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Meet the Dubai ad men who pay you to sit in traffic

  • Blockchain technology challenges traditional outdoor media
  • Adverts connect to driver mobile phone

LONDON: A new startup founded by UAE-based entrepreneurs is in the process of test-running a blockchain-based technology that could help people turn their cars into mobile advertising vehicles.
It could challenge the use of traditional advertising methods such as outdoor billboards, the founders of The Elo Network claim.
The platform — which has been set up by Mohammed Khammas and Mohammed Bafaqih and incorporated in the Cayman Islands — will enable people to be paid for displaying adverts on the side or back of their vehicles while they go about their daily routines of driving to work, the mall or doing the school run.
The adverts will feature low-frequency bluetooth ‘beacons’ that connect to the drivers' mobile phone which will be able to monitor when the driver is in the car and where the car is being driven.
There is a minimum threshold for the number of miles being driven a day, but the main prerequisite is that the driver is in the car. Drivers will still be paid even if stuck in a traffic jam.
Advertising clients will be able to put out requests that drivers head to a particular area — for instance to be close to a new brand launch — with drivers being paid up to 4 or 5 times more than their standard rate if they accept.
While the concept of paying people to use their cars for advertising is not new, it is the use of blockchain technology that will make The Elo Network particularly grounding-breaking in the advertising world, its founders said.
“Billboards are very expensive and static and don’t give you the KPIs and insightful information that brands want these days. You solve that by getting them that data,” Bafaqih said.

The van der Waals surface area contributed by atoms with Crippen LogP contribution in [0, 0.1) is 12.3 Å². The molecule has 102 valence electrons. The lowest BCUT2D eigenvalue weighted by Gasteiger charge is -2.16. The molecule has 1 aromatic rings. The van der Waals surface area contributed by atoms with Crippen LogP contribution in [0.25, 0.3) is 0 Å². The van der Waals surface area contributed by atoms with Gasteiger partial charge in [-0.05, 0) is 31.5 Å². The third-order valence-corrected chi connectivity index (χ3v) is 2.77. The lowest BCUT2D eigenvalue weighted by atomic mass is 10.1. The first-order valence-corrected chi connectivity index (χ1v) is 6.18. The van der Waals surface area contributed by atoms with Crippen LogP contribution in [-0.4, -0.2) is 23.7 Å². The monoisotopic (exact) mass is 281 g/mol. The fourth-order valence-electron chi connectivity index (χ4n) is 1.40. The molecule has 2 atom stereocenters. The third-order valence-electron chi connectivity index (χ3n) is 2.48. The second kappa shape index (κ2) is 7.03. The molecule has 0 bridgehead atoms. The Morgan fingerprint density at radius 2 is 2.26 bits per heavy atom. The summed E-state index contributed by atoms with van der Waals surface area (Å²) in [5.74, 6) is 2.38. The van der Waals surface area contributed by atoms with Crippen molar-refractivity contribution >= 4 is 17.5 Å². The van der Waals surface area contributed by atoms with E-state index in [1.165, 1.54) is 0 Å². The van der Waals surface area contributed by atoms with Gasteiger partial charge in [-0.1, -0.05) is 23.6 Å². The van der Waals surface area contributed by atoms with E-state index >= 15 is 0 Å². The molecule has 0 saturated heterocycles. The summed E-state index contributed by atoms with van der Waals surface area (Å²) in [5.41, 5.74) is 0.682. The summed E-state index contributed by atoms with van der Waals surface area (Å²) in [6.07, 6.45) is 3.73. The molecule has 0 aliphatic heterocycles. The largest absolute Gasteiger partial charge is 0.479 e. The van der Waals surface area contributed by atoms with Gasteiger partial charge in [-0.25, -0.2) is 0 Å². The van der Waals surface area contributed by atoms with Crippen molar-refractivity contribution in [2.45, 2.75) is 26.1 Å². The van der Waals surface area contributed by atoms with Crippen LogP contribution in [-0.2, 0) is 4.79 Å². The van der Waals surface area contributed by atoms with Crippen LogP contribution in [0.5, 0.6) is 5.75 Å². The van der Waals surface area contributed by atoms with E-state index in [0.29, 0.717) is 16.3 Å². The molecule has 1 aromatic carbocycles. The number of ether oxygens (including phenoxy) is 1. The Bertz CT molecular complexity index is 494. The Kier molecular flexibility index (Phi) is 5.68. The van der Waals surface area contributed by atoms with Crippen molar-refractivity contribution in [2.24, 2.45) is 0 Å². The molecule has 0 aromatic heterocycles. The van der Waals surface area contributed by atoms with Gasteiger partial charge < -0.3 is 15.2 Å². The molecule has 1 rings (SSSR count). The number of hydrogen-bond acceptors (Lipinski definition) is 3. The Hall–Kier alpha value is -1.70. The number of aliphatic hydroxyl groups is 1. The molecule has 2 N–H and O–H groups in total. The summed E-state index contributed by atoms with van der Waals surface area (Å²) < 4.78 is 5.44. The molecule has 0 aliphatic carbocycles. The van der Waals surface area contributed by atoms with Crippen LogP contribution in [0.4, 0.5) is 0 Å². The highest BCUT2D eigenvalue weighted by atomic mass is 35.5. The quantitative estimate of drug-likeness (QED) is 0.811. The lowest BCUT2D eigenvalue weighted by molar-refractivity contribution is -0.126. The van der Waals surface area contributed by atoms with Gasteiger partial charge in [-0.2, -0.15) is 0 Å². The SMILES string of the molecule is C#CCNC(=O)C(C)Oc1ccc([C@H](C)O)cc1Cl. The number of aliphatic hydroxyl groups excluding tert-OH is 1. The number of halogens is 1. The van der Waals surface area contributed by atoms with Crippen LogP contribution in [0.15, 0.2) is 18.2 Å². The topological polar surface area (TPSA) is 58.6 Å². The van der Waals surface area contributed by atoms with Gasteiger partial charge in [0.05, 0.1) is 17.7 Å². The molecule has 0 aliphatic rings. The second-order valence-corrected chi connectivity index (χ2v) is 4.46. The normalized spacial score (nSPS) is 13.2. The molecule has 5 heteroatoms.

The Elo Network collates detailed data by tracking the movements of the drivers and their day-to-day activities. Data points such as a particular area’s population density can been collected.
The information will be encrypted ensuring that the brand will never know the identity of the driver, said Bafaqih.
“It creates data sets that didn’t exist before. You don’t have to worry about privacy but at the same time the brand can know about your patterns. They can know where you go in mornings, where you drive, what normal patterns are created in certain areas and countries,” he said.
This level of detail is increasingly important for brands looking to run targeted campaigns, and it is something that traditional billboards are unable to offer.
The technology will also be used to overcome the payment problems that other similar car advertising schemes have faced.
“Historically what happens, where there is a authority that is issuing payments, it causes a lot of problems. There can be disputes on how much they (the drivers) are owed or how many miles were driven or what campaign someone has done,” he said.
Under the Elo Network program, the blockchain technology allows you to create so-called “Smart Contracts” — which is a software protocol that enforces and verifies the performance of a contract.
“It says driver A is going to be paid — for example — a dollar per mile — so as the person drives he starts receives ‘IOUs’. Those IOUs are convertible at any time,” he said.
With no ‘middle man’ involved, the driver is able to redeem their IOUs and get paid as and when they want.
The network is currently at ‘proof of concept’ stage and is test-running the platform with a number of brands. It is anticipated that the network will be rolled out to the public toward the end of this year and early 2019.